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The Never King Paperback – January 7, 2013
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The Amazon Book Review
Author interviews, book reviews, editors picks, and more. Read it now
About the Author
George Tyson has been interested in the history of Western religions since 8th grade and has an extensive collection of books on the Celtic “Fairy Faith.” He has been a neurosurgeon and a hospital administrator and lives on Long Island with his wife and four black cats.
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Indeed, any author that pokes fun at spy novels in the first few pages, and then goes on to knowingly use some of those same elements of plot with ironic, gleeful abandon is either very smart or very, very dumb. Given the intricacy of the rest of the novel and the weaving of multiple genres into one, I'd say it's the former of these. While not everything always made sense (as is noted in a phrase twice used in the book), when things *didn't* make sense, that made sense. And most -but not all- questions were answered in time.
There's enough air of mystery in all the characters' true identities to make me want to read on, if only to confirm or deny my suspicions about who they are/were/(will be?). And the novel idea of an Arthur who comes again - multiple times, sometimes anonymously- into Britain's history when needed is a concept about which I'd like to read more. As for the main character, he's an interesting, personable fellow full of enough self-doubt to make the reader be able to relate to him more than the typical jock of many other hero-oriented literature. I'm intrigued by his past experiences and would like to understand him a bit better. I also do hope he gains a tad more confidence in his next adventure- a little self-doubt and questioning is good, but too much and you want to throttle the guy to goad him into action.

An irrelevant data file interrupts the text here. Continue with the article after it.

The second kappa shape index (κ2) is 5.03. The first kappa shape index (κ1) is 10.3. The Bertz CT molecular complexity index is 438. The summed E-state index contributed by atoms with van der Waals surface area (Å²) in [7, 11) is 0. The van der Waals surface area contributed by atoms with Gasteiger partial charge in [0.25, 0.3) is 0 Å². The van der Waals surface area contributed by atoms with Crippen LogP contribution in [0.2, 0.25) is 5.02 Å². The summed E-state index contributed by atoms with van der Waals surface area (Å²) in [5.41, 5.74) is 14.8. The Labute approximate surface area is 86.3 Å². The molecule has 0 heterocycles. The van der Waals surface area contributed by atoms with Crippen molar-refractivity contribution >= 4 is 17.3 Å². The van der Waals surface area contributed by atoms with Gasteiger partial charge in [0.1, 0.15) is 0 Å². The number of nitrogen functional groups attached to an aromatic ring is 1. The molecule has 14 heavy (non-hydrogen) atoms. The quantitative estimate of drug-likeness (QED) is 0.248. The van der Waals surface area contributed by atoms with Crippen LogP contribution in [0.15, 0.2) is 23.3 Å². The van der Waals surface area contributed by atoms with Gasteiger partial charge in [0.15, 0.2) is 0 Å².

I think many people read Arthurian legend for glimpses of a history and mythology of a people whom we see some of ourselves in, and this book certainly provides those glimpses in spades. I love when a traditional take on legend is slightly maneuvered to produce a new, fresh approach to understanding it, such as when Marion Zimmer Bradley wrote The Mists of Avalon from the perspective of Morgan Le Fay. There was a glimmer of that greatness here, and I think that these glimpses and interpretations will only be improved in the next book with the knowledge of who the key players are and how they relate to one another, which was withheld until nearly the end in this text. There are lots of possibilities left open, plot-wise, after this book. In fact, some of the plot points here may have been wrapped up a little *too* neatly, which could allow for their unraveling in subsequent novels.
And finally, I'd like to comment on the excellent editing. I've been victim to some truly terrible editing in non-mass marketed books before now that has unfortunately colored the way I look at Amazon-produced literature. A really terrific story can be ruined by poor editing. Thankfully, this is decidedly not the case in The Never King. Rather, it is professionally written with solid editing. Either I was too entranced by the story to take note of any grammatical errors, or there were none. I am very appreciative of an author who respects his readers enough to put forth care and time into his writing and editing. Thank you, and I look forward to the next installment.
Terrible. Inconsistent, bad writing. Couldn't get past 20% of it.
The main character, surprisingly is not King Arthur himself, but a modern day historian, who is in no way as perfect as most of the knights of yore. In fact, the historian, as well as most of the other characters, could be people you see on the street or an asylum every day. The characters are likable and for the most part the story flows well. Some things you have to give a little on and trust the author will get there. For me, I wanted to see much more detail. When I finished the story, I felt I had finished only the beginning of a story that has much more to be told.
He sees this as pretty straightforward, at first, but quickly learns there is far more going on than he was led to believe. He fears the government will simply kill Arthur Redux. He also fears the unknown world of Fairy which seems to be surrounding the whole mystery. If he chooses to accept it, does it make him crazy? Or is he crazy for steadfastly ignoring it all?
As a lover of Arthurian fiction, this book was a nice treat. It offered a modern tale which is not often to be found in the genre. And yet, the hallmarks of the story I know are present, bringing the familiar into new light.
I won this book via LibraryThing.com member giveaway for a review.